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Sacajawea

The Columbia River

The Shoshoni

Winter on the Expedition

Summary

Before the Lewis and Clark Expedition moved on, Cameahwait described the route the explorers should take to the Columbia River, which would lead them to their goal, the Pacific Ocean. On August 24, 1805, Clark decided to follow this land route. Meanwhile, the Shoshoni were preparing to move their camp in pursuit of buffalo herds. At this point, Clark (with Sacajawea's aid) begged for more horses, and Cameahwait ultimately provided the expedition with 29 horses by August 29. Cameahwait even took the trouble to send a guide along with the expedition, a Shoshoni called Toby.

The route to the Pacific involved crossing the Rocky Mountains, so the expedition had to portage their boats once again. The many Shoshoni horses Sacajawea had negotiated for proved tremendously valuable in moving the boats a long distance over land. The expedition made good time until early snows in September slowed them down. While crossing the Bitterroot Mountains, the path became especially treacherous and the expedition lost several of its horses. One horse fell and crushed Clark's writing desk, depriving him of a good place to work on his journal entries. After hauling the heavy desk for so many miles, the expedition now used it for firewood.

On September 20, 1805, the expedition made it out of the Bitterroot Mountains and into the area inhabited by the Nez Perce (The Nez Perce had been given that name by the French because of their habit of piercing their noses and wearing shells, beads or jewelry in them.) Lewis and Clark got along well with the Nez Perce, who were very fond of the many gifts the expedition brought. During this period, although the expedition members ate well, many became sick again.

On October 6, Lewis and Clark resumed traveling on waterways. After branding their horses, the expedition left them with the Nez Perce, who promised to hold the horses until the expedition returned. (Of course, the Nez Perce were hoping the expedition would never return and they would get to keep the horses.) Now traveling the Columbia, the expedition met with whitewater rapids. Along the way, Native Americans observed the explorers. Once, a group brought a prisoner they believed was Shoshoni, but Sacajawea was unable to communicate with her.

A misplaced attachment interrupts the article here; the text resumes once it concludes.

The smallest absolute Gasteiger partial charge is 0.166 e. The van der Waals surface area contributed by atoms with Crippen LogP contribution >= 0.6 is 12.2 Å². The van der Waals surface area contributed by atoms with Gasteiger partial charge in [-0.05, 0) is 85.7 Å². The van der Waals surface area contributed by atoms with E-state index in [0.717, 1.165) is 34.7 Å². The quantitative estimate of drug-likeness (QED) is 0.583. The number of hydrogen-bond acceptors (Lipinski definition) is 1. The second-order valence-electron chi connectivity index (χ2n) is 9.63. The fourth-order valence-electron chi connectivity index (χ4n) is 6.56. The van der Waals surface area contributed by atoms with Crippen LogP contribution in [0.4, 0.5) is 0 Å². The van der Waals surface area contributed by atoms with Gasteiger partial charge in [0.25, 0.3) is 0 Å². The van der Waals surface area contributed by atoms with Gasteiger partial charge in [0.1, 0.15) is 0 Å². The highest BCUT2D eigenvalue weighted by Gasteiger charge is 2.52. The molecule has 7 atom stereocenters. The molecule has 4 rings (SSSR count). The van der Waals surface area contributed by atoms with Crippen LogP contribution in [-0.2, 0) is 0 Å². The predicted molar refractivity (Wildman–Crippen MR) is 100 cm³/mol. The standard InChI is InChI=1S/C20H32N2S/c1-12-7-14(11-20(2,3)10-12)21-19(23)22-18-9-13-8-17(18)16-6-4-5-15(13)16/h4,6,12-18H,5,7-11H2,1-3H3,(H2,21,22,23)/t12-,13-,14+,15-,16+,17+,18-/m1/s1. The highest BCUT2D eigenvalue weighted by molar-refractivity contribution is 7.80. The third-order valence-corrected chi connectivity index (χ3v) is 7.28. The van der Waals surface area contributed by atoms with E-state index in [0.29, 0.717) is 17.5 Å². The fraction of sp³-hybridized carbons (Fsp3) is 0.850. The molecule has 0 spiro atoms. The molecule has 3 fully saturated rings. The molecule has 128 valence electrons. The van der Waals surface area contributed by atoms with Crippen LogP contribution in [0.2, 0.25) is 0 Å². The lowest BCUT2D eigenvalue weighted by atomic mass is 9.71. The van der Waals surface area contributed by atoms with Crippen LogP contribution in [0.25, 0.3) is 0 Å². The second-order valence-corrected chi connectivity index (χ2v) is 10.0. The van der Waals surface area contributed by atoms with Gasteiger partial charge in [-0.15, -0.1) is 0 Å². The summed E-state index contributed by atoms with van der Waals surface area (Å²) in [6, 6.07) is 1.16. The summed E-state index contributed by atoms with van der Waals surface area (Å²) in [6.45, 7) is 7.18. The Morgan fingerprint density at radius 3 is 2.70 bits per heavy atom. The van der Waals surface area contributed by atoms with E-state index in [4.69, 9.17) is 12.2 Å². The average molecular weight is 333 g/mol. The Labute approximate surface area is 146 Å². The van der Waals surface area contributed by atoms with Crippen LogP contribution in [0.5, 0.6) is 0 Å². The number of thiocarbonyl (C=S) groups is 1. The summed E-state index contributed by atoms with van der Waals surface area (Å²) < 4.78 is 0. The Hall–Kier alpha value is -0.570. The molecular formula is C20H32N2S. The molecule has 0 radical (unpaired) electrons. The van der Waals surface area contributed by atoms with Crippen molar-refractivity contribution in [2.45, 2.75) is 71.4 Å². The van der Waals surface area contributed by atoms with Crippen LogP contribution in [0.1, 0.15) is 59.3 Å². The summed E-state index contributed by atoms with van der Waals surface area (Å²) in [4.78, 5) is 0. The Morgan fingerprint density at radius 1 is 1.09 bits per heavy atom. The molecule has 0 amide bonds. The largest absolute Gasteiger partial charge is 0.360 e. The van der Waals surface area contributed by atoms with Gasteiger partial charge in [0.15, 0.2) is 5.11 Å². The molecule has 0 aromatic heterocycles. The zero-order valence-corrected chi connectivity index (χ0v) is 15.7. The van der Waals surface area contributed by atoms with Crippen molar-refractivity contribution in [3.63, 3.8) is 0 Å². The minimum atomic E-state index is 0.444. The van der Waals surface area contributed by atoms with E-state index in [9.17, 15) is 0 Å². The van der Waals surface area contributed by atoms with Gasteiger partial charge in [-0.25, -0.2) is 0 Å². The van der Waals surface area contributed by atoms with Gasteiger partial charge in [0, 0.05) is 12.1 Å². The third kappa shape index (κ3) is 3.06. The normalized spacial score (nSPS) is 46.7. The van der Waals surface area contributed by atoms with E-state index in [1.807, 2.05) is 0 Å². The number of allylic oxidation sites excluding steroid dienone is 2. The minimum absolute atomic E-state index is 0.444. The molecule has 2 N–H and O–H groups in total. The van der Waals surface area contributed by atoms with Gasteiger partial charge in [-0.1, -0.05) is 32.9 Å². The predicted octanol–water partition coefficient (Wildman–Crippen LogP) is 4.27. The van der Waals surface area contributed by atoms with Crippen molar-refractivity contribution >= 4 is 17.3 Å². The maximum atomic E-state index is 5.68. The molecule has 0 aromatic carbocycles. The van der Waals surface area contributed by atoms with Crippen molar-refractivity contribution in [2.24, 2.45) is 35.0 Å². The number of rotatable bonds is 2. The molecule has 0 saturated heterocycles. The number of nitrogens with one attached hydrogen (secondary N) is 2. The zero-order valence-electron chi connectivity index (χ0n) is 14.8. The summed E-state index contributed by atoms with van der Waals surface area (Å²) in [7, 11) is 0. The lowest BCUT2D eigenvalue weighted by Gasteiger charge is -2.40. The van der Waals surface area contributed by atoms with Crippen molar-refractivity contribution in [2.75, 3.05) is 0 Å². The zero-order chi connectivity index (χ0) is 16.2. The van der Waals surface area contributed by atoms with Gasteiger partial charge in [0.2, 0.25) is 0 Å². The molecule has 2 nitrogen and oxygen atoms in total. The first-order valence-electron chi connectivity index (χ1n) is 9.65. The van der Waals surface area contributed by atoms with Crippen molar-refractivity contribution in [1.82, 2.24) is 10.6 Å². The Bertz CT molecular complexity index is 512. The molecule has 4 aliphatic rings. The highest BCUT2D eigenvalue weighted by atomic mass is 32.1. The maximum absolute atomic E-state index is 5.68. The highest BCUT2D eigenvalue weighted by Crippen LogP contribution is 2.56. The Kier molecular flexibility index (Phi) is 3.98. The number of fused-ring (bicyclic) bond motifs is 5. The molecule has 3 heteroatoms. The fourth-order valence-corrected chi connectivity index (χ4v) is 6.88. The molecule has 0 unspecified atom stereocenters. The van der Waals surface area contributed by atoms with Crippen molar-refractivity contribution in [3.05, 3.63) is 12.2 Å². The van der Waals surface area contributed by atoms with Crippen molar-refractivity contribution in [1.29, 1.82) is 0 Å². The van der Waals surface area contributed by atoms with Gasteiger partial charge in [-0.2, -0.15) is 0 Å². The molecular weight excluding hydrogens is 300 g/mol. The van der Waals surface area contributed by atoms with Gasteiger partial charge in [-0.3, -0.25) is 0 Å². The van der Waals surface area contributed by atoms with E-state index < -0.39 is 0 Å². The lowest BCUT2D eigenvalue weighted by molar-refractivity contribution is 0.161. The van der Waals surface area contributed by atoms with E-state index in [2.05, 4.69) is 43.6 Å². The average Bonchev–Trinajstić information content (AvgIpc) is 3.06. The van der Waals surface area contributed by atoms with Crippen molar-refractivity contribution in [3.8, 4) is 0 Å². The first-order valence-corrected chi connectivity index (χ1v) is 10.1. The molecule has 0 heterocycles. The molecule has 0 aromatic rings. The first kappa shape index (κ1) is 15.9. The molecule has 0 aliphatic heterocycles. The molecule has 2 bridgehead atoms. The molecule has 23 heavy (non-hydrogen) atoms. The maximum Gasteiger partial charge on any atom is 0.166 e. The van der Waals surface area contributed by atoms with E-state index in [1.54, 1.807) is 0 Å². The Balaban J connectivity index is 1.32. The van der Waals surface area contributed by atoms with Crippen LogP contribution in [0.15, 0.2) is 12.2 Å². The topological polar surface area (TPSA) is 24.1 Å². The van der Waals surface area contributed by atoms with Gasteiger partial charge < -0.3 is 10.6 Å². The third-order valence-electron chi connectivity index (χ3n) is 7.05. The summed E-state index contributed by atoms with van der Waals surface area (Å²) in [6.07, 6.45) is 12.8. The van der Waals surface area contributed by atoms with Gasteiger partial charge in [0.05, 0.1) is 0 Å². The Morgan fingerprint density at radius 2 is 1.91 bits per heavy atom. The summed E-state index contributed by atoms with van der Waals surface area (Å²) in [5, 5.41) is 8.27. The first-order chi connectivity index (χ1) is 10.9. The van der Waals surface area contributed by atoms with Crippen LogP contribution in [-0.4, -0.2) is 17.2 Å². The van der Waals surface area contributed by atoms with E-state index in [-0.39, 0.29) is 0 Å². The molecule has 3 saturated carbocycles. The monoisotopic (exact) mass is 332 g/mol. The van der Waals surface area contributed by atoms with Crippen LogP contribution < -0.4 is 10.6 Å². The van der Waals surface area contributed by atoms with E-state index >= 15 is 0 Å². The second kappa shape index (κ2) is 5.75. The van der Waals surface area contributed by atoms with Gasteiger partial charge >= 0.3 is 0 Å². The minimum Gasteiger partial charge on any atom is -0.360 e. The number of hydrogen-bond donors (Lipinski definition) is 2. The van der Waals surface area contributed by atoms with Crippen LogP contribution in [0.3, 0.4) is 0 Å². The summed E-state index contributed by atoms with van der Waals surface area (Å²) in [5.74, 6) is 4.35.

With winter coming, Lewis and Clark now began searching for a place to make camp to wait out the cold months. The Shoshoni guide, Toby, continued to help the expedition make its way down the river, and on November 8, 1805, the group sighted the Pacific Ocean. On December 7, the group started building a winter base called Fort Clatsop. By January 1, 1806, they completed construction of the fort, and prepared for the long winter.

Commentary

Coming out of the mountains past Nez Perce territory, the rivers the expedition followed were now flowing west, out to the Pacific Ocean. As a result, the men moved downstream and traveled at a much faster pace than before. Despite the speed of travel, there was a great deal of trouble still awaiting the explorers. While the expedition had to deal with whitewater rapids, various Native American groups observed them from shore. Again, it was probably only the presence of Sacajawea and her baby (Jean Baptiste) that saved the expedition from getting involved in any serious conflicts. As they continued down the river, curious Native Americans paddled out their canoes to have a look at the explorers. Clark would note how incredibly skilled canoesmen the Indians were.

Although no hostilities with the Indians arose, Lewis and Clark found themselves in trouble in matters of trade. All that the Indians of the West Coast seemed to want were blue beads, and the expedition had already traded all of their blue beads away. Cursing themselves for not bringing more of the beads, which were cheap in the East, Lewis and Clark went to Sacajawea, who selflessly surrendered her belt, which was covered in them. The captains traded these last blue beads for an otter-skin robe, and also paid Sacajawea for her sacrifice. Another trade difficulty arose when many of the Native American girls in the region began coming to the camp trying to trade sex for goods. Lewis and Clark discouraged this, because they feared the expedition would be hit by an epidemic of venereal disease; these same Native girls consorted with sailors who landed on the West Coast. However, as the expedition journals indicate, not all of the members of the expedition heeded their commanders' advice.

Once at the Pacific, it proved difficult to find a campsite. The Columbia's water was now brackish (semi-salty), and fresh, drinkable water became harder to find. But Lewis and Clark were nonetheless very democratic about choosing the site: everyone, including Sacajawea and Clark's African-American servant York, received a vote. Ultimately the point they chose (Clatsop) was on the South Side of the Columbia River, where the animals were more abundant and the hunting better.

Sacajawea put up with the harsh winter without complaining. Her stoicism in accepting misfortune and difficulty without protest impressed Lewis, who called Sacajawea's manner "either philosophy or folly."

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